US Marines being Fallujah pullout

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The Independent Online

US Marines withdrew today from positions in the southeast of Fallujah and civilians began returning to this embattled city as US commanders met with local representatives to work out details of a deal to lift the month-long siege.

US Marines withdrew today from positions in the southeast of Fallujah and civilians began returning to this embattled city as US commanders met with local representatives to work out details of a deal to lift the month-long siege.

If the deal is finalised, it would effectively turn over control of the city to a 1,100-member force under the command of an Iraqi general who was once part of Saddam Hussein's feared Republican Guard.

One possible sticking point could be a US demand for insurgents to turn over those responsible for the March 31 killing and mutilation of four American contract workers, whose bodies were burned and dragged through the streets. That triggered the siege of Fallujah.

However, the United States has been under intense pressure from the United Nations, its international partners and its Iraqi allies to end the bloodshed, in which hundreds of Iraqi civilians are believed to have died.

The commander of the proposed force, Maj. Gen. Jassim Mohammed Saleh, a veteran of Saddam's Republican Guard, met with tribal leaders in a mosque this morning. He wore his uniform from the former Iraqi military with his general's insignia.Saleh later left the city in a convoy for a meeting with US commanders. One member of his entourage could be seen waving an Iraqi flag from the car as it drove from the city.

"Fallujah residents have chosen Maj. Gen. Jassim Mohammed Saleh to form and lead a unit that will be in charge of protecting the city," said Iraqi Brig. Gen. Shakir al-Janabi, who expects to be part of the new force. "Our force will handle the security issue today in cooperation with Iraqi police."

Capt. Ziad Khalas of the Iraqi security forces said Iraqi police and paramilitary forces expected to enter the city later today.

As negotiations continued, one of three battalions of US Marines packed up and withdrew from most of its positions in an industrial zone in the southern area of the city. US military guards permitted civilian cars to enter the city after undergoing searches.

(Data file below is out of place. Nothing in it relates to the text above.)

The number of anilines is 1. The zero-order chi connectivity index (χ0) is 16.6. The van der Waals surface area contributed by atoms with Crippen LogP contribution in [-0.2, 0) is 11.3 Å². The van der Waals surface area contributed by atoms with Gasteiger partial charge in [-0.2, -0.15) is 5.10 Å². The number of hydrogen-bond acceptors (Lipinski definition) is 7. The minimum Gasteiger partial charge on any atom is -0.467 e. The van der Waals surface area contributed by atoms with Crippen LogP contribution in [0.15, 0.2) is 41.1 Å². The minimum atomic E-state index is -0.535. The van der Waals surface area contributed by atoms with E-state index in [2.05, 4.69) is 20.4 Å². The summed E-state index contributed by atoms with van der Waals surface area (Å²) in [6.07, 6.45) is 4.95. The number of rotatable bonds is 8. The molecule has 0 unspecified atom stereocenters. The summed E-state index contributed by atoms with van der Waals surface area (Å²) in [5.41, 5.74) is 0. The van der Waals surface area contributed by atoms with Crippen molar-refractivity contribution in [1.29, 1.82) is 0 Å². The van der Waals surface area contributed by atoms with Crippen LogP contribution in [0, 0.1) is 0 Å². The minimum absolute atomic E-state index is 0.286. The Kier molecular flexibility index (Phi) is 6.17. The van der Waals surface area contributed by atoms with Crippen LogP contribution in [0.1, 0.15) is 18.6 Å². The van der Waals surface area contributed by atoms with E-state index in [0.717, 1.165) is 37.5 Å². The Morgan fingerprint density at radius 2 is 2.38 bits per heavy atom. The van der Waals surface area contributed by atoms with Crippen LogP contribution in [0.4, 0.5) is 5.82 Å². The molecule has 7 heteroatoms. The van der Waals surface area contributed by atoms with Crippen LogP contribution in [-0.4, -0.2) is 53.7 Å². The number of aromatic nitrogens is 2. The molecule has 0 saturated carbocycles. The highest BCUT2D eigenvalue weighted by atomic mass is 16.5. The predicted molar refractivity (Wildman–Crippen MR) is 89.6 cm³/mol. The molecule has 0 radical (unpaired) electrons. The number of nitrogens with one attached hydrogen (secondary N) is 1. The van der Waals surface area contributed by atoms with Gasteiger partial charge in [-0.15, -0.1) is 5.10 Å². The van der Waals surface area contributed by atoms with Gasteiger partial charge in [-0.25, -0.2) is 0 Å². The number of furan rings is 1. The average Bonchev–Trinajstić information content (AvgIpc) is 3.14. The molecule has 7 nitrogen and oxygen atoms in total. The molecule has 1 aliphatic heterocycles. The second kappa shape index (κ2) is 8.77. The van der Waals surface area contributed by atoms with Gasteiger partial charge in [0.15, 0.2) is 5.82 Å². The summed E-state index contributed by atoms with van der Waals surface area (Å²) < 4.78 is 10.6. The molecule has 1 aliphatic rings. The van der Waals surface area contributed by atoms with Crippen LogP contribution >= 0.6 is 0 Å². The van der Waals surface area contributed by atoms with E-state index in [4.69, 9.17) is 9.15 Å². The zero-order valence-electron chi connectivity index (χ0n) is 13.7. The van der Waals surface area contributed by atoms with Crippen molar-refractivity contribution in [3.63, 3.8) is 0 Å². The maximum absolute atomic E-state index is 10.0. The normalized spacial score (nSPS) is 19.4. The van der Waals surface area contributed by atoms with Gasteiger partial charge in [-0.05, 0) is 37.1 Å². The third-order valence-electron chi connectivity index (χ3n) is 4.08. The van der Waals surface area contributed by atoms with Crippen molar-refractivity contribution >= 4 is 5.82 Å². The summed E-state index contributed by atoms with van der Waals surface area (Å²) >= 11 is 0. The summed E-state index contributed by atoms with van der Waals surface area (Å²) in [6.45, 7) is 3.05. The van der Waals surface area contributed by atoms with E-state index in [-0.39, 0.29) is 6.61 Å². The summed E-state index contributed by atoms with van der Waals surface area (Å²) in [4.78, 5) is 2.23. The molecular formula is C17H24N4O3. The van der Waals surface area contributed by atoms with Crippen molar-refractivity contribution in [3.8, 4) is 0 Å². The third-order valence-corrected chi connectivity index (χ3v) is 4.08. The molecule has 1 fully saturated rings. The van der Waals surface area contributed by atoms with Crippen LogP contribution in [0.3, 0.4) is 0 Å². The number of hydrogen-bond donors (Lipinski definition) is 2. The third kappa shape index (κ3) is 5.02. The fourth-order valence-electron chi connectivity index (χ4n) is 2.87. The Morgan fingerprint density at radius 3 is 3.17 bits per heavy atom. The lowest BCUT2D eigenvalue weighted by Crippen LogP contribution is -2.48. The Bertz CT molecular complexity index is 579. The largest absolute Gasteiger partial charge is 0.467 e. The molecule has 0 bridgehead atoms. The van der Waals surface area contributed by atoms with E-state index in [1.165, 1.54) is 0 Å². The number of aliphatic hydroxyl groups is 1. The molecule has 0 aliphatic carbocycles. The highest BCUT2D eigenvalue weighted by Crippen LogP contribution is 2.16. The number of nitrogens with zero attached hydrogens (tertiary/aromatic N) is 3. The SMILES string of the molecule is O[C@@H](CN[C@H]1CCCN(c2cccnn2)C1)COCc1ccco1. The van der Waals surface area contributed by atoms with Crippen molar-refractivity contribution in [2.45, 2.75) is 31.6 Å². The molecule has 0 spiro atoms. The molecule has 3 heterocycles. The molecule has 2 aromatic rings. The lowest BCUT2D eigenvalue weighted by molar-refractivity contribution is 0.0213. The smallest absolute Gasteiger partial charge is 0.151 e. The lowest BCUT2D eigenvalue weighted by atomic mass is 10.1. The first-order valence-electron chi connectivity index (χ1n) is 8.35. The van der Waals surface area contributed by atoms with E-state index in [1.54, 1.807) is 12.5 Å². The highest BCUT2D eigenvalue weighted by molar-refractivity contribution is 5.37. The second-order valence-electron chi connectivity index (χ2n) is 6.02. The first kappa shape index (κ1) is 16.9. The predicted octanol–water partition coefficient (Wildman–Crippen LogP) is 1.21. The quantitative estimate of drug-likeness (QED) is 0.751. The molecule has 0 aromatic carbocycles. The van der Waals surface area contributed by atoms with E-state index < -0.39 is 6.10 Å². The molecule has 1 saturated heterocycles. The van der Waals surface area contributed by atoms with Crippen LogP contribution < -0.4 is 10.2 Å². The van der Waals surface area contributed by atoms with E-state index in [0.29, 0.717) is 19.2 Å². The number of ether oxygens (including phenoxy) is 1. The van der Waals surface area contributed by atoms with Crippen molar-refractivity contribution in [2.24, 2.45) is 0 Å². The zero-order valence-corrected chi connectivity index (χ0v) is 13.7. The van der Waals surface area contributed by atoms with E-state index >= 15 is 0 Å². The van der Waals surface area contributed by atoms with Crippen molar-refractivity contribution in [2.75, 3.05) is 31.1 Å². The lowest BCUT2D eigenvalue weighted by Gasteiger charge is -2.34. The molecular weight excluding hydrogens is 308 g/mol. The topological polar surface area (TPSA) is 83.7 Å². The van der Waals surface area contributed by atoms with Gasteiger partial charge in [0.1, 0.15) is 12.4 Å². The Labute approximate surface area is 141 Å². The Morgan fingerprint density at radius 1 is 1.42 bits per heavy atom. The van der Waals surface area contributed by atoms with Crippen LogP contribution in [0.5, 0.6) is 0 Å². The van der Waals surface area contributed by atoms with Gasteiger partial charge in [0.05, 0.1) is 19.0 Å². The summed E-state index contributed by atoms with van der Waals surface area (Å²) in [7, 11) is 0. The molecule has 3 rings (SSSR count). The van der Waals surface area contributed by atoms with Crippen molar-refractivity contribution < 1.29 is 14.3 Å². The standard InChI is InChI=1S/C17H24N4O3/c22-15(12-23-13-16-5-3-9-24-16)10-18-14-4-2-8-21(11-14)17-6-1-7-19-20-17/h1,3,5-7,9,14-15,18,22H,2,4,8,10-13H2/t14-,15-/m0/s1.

The new Iraqi force, made up of former Iraqi soldiers and officers, was expected to take a portion of the Marines' cordon of the city later Friday and begin patrolling guerrilla-held portions of Fallujah soon after, US military officials said.

In an apparent move to help the Fallujah negotiations, US authorities yesterday released the imam of the city's main mosque, Sheik Jamal Shaker Nazzal, an outspoken opponent of the US occupation who was arrested in October.

Marines in the southern industrial zone began packing up their gear yesterday in preparation for a withdrawal. They also broke down earthen berms and other security barriers. But the timing of a pullback is likely to depend on talks Friday between US commanders and Fallujah representatives.

Despite the negotiations, skirmishes continued between Marines and guerrillas.Three F/A-18 Hornets flying off the aircraft carrier USS George Washington in the Gulf dropped three 500-pound bombs yesterday on targets in the Fallujah area, Navy spokesman Lt. Cmdr. Danny Hernandez said.

Witnesses reported rockets fired into the Golan neighbourhood, a bastion of the insurgency, and two houses were on fire. Marines and guerrillas have clashed repeatedly in the northern district since Monday.

The Fallujah force is expected to include former Iraqi police and soldiers including gunmen who fought against the Americans, particularly ex-soldiers disgruntled over losing their jobs when the United States disbanded the old Iraqi army.

But the new force would not include "hardcore" insurgents or Islamic militants holed up in the city, a Marine officer said, speaking on condition of anonymity. Many of the guerrillas in Fallujah are believed to be former members of Saddam's regime or military.

US Marines encircled the city of 200,000 on 5 April. Hospital officials said more than 600 Iraqis, many of them civilians, were killed in the fighting along with eight US Marines. But the figures were disputed by Iraq's health ministry and an exact toll was not known.

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